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Literature as a Lens for Climate Change

Using Narratives to Prepare the Next Generation
Table of
Each chapter in this collection offers a practical approach for using literature to engage and empower students to confront aspects of climate crises. Educators from different backgrounds and parts of the world share their experience using novels, short stories, drama, poetry, and nonfiction to help students understand the causes and consequences of climate change as well as how they can contribute to potential solutions.
Rebecca L. Young is content specialist at Cognia and chief examiner for the International Baccalaureate's Middle Years Programme in Language and Literature.
Introduction Rebecca L. Young Chapter One"It wasn't us!": Teaching about Ecocide and the Systemic Causes of Climate Change Marek C. Oziewicz Chapter TwoAmitav Ghosh and Arundhati Roy on Climate Change: A Pedagogical Approach to Awakening Student Engagement in Ecocriticism Suhasini Vincent Chapter ThreeClimate Crisis Confluence, History, and Social Justice: How Race, Place, Privilege, Past, and Present Flow Together in YA Literature Anna Bernstein and Kaela Sweeney Chapter FourStarting Points for Student Inquiry into Our Relationship with the Environment Ryan Skardal Chapter FiveForegrounding the Value of Ecocriticism in a South African University Context David Robinson Chapter SixThese Are the Forgeries of Jealousy: Nature Out of Balance Timothy J. Duggan and Natalie Valentin-Espiet Chapter Seven Raising Environmental Awareness and Rewriting Education Through Haiku Lorraine Kerslake and Maria Encarnacion Carrillo-Garcia Chapter Eight Introducing Sustainability Topics with Ursula Le Guin's "The Ones Who Walk Away from Omelas" and Richard Powers' "The Seventh Event" Rachel Cohen and Sarah Wyman Chapter Nine Developmental Bibliotherapy and Cli-Fi: Helping to Reframe Young People's Responses to Climate Change Judith Wakeman Afterword Suzanne Keen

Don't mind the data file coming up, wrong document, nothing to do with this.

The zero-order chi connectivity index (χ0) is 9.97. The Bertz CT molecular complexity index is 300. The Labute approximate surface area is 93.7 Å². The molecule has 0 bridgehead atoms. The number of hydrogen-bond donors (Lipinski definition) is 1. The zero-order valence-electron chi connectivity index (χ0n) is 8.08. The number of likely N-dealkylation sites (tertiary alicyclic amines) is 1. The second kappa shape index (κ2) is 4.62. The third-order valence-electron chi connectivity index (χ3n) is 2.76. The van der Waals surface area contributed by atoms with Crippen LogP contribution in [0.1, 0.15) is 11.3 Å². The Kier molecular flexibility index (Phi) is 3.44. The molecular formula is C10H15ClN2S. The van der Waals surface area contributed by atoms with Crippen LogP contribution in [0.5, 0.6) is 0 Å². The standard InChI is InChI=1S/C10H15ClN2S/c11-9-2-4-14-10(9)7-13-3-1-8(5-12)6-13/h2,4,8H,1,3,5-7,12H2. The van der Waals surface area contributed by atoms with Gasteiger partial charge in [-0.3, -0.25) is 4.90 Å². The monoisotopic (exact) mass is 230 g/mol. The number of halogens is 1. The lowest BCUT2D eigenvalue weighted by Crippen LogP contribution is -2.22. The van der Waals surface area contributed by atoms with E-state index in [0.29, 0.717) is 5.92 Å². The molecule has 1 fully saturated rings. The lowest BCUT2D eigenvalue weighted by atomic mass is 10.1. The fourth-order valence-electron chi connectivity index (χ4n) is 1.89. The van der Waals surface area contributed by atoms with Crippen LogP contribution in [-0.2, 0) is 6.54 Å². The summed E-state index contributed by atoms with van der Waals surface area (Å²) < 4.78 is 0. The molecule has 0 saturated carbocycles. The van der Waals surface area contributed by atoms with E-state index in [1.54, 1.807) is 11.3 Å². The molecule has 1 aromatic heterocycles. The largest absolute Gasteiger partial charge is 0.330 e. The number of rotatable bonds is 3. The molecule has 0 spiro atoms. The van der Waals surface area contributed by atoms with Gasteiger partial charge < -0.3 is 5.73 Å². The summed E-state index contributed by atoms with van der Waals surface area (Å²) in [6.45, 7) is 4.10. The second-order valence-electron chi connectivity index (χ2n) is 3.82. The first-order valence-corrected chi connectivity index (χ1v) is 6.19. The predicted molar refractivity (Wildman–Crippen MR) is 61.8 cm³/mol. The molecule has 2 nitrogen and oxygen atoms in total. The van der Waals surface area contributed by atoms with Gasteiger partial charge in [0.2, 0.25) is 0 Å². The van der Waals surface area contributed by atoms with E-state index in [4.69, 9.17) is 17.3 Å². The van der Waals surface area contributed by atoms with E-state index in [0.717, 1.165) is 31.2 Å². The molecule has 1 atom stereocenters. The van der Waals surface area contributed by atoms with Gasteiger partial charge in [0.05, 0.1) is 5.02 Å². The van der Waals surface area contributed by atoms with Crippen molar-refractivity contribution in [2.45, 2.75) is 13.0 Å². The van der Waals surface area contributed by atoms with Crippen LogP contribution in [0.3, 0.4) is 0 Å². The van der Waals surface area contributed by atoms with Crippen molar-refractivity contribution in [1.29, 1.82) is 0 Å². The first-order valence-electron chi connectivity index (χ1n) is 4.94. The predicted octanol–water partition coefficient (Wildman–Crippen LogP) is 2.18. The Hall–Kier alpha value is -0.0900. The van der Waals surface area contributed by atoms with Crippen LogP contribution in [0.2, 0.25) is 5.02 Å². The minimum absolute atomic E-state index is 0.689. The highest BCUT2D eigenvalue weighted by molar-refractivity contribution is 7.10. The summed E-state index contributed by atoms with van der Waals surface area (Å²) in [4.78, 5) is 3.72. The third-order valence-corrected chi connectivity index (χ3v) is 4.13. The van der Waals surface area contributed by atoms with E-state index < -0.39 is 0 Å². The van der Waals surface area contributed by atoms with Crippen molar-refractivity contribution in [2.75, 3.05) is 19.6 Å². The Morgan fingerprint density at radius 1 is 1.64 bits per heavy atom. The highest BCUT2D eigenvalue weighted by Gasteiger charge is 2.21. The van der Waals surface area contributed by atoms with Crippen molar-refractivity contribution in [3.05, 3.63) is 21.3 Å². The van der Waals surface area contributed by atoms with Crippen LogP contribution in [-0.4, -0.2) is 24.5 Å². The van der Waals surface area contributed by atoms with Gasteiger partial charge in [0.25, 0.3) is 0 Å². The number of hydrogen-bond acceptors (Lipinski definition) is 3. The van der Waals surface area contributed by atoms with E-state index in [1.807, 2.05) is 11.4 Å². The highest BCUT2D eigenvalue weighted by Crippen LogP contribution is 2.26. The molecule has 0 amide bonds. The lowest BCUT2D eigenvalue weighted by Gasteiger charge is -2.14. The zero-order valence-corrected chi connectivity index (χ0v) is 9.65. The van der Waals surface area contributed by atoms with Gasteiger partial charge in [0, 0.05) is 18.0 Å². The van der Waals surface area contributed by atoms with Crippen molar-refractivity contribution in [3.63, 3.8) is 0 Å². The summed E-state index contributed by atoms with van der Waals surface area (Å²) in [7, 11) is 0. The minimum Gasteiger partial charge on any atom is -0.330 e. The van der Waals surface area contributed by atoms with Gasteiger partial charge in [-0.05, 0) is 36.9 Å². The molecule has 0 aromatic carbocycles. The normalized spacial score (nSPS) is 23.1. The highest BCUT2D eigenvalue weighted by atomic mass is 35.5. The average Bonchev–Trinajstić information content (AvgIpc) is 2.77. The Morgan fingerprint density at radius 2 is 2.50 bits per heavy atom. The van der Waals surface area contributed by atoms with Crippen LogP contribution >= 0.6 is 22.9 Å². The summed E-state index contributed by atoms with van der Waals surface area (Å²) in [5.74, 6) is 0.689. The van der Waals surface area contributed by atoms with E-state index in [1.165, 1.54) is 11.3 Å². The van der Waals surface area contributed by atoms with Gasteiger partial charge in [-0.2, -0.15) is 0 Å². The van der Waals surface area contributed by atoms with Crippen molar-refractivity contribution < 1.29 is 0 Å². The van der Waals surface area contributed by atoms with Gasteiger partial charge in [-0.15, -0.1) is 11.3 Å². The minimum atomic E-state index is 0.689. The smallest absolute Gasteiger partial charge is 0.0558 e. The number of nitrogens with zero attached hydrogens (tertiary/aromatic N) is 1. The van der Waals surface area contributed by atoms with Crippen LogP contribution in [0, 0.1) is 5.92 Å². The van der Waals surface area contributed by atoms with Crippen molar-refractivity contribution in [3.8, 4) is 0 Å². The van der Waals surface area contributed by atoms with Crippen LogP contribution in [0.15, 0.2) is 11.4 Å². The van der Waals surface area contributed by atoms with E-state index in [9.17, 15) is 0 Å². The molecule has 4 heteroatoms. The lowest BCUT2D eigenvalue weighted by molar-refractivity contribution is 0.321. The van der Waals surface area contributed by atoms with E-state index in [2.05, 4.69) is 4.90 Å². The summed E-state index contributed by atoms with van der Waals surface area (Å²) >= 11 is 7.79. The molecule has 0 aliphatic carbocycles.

Literature as a Lens for Climate Change: Using Narratives to Prepare the Next Generation is a timely and necessary volume in the field of climate education. Rebecca L. Young has assembled a diverse range of contributors whose ideas about marshalling the power of narrative to teach climate change are both thought-provoking and practical. The chapters foreground the truth that young people today are not just victims of the intergenerational violence of climate change; they are themselves powerful leaders, activists, and storytellers.Yet as this book makes clear, the responsibility is not theirs alone for addressing the climate crisis; it is the responsibility of educators as well. This book then is not just a set of resources but an important call to action. -- Stephen Siperstein, Choate Rosemary Hall
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